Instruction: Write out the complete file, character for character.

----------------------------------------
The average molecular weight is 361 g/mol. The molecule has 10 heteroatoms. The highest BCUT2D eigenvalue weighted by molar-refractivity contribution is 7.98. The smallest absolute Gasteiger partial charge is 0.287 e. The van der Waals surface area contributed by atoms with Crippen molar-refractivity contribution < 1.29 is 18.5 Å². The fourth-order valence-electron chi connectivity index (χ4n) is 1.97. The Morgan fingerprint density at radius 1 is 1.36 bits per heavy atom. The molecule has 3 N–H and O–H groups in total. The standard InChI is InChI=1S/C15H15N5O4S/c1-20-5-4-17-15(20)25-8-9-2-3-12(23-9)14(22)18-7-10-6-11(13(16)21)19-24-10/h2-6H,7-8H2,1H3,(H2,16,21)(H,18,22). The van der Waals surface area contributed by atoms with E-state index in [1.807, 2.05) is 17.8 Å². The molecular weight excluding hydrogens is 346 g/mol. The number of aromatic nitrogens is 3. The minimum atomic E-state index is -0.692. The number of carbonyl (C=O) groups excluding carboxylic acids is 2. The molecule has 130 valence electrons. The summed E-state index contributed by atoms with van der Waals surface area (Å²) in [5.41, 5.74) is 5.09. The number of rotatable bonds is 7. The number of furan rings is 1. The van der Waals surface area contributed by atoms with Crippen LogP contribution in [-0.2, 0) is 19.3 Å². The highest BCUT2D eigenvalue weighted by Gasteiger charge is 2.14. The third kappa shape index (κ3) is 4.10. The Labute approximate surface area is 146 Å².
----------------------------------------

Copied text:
The average molecular weight is 361 g/mol. The molecule has 10 heteroatoms. The highest BCUT2D eigenvalue weighted by molar-refractivity contribution is 7.98. The smallest absolute Gasteiger partial charge is 0.287 e. The van der Waals surface area contributed by atoms with Crippen molar-refractivity contribution < 1.29 is 18.5 Å². The fourth-order valence-electron chi connectivity index (χ4n) is 1.97. The Morgan fingerprint density at radius 1 is 1.36 bits per heavy atom. The molecule has 3 N–H and O–H groups in total. The standard InChI is InChI=1S/C15H15N5O4S/c1-20-5-4-17-15(20)25-8-9-2-3-12(23-9)14(22)18-7-10-6-11(13(16)21)19-24-10/h2-6H,7-8H2,1H3,(H2,16,21)(H,18,22). The van der Waals surface area contributed by atoms with E-state index in [1.807, 2.05) is 17.8 Å². The molecular weight excluding hydrogens is 346 g/mol. The number of aromatic nitrogens is 3. The minimum atomic E-state index is -0.692. The number of carbonyl (C=O) groups excluding carboxylic acids is 2. The molecule has 130 valence electrons. The summed E-state index contributed by atoms with van der Waals surface area (Å²) in [5.41, 5.74) is 5.09. The number of rotatable bonds is 7. The number of furan rings is 1. The van der Waals surface area contributed by atoms with Crippen LogP contribution in [-0.2, 0) is 19.3 Å². The highest BCUT2D eigenvalue weighted by Gasteiger charge is 2.14. The third kappa shape index (κ3) is 4.10. The Labute approximate surface area is 146 Å².